When archaeologists are excavating, it’s important to understand what context they are in. Stratigraphic layers are formed by periods of sediment build up – i.e how soils are deposited (or removed). The layers nearer the surface (or the upper layers) are the later/ younger deposits, and the layers that are lower are the earlier/ older deposits.
Think of it as if you’re baking a cake with lots of layers of sponge. You first have to place the bottom sponge (the red layer) on the tray before building it up. Therefore, this layer is the earliest layer. The icing with the sprinkles that you put at the top of the cake is the last one that you place. Therefore, this is the latest layer. Dating the layers in this way is based on the ‘principle of superposition’.
image source: Stratigraphy - soils and archaeology | C.A.R.T Archaeology https://cartarchaeology.wordpress.com/2014/06/19/stratigraphy/
The artefacts found within the layers help to date it. A layer cannot be older than an artefact found within it. If you have something that is clearly modern – lets say a mobile phone – alongside some other artefacts such as roman pottery, the layer would still have to be dated to modern. This is because we know the Romans didn’t have this technology when this layer was created – or because the layer has been disturbed later.
Archaeologists use the terms ‘Terminus Ante Quem’ and ‘Terminus Post Quem’. These translate to ‘limit before which’ and ‘limit after which’. A Terminus Post Quem is the earliest date the event could have happened, and a Terminus Ante Quem is the latest date. Often artefacts will help to provide a Terminus Ante Quem or a Terminus Post Quem for the layer. For example, coins are very useful in this instance. A layer that has a Victorian coin with the date 1887 on it. Because we know the earliest date for the production of this coin (1887), the layer cannot be earlier than 1887, hence the Terminus Post Quem.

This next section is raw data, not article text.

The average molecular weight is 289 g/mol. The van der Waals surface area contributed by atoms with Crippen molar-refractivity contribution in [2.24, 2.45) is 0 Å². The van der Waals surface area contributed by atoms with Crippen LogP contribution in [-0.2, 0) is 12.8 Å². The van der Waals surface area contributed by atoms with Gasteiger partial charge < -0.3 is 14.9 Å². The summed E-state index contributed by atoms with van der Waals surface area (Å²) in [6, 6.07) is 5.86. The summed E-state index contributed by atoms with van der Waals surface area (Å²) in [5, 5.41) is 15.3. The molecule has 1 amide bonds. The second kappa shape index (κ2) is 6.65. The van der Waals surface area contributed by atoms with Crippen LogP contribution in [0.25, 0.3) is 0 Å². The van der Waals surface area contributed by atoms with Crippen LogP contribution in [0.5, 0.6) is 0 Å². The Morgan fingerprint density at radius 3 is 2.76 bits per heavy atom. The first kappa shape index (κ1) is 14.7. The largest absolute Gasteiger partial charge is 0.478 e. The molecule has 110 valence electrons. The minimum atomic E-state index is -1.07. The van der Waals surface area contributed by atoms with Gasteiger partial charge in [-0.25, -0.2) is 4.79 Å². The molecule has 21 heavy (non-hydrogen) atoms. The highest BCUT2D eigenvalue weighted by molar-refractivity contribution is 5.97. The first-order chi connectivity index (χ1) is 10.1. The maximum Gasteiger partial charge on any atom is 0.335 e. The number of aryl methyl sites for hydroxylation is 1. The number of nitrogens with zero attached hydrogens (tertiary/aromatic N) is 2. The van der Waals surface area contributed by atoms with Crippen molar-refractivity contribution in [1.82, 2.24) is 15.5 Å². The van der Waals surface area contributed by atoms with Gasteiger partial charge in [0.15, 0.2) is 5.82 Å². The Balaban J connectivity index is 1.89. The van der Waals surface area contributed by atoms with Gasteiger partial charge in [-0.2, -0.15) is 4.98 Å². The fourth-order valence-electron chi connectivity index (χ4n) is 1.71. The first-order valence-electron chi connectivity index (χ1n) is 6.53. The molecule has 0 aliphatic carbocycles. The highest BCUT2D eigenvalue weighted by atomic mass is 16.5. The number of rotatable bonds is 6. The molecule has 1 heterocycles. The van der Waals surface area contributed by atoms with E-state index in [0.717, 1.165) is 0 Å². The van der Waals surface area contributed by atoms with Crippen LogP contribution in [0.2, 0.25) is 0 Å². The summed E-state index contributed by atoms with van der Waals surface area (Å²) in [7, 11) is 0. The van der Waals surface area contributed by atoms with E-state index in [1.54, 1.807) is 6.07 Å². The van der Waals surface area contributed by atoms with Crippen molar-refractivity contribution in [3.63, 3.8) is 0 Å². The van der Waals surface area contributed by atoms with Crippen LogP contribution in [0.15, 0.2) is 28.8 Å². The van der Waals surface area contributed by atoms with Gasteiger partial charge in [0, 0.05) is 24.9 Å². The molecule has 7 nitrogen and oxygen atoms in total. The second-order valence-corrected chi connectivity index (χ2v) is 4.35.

When archaeologists date a stratigraphic layer, they have to consider the date of the layers around it.
Archaeologists may refer to stratigraphic layers as contexts. A context can be thought of as an action. Therefore, you can have a long list of ways contexts are formed – it can be a deposit, an accumulation, a removal (a cut), natural erosion etc. Most likely in an archaeological trench, you can have may different processes forming the stratigraphy. For example, on prehistoric sites, you may find lots of pits. These pits have been cut into natural, and filled with soil from a different context, then over many years, soil has accumulated above these features, creating a top soil. Depending on how complex the trench or site that you’re digging is, you may have many layers of contexts on top of one another, and cutting through earlier deposits, making a complicated stratigraphy.
These images have been created by the author as examples of simple Harris Matrices
When archaeologists consider the different the dates of the stratigraphic layers and actions, they can show this as a Harris Matrix. To make one of these, archaeologists will consider the Laws of Superpositionand the Law of Stratigraphic Succession.The latest contexts will sit at the top of a Harris Matrix, and the earliest at the bottom. Archaeologists will create a Harris Matrix while they work, and the finished piece will help them when they are interpreting the archaeological processes that appear within the trench / at the site.
An important question to always ask is: what action came first?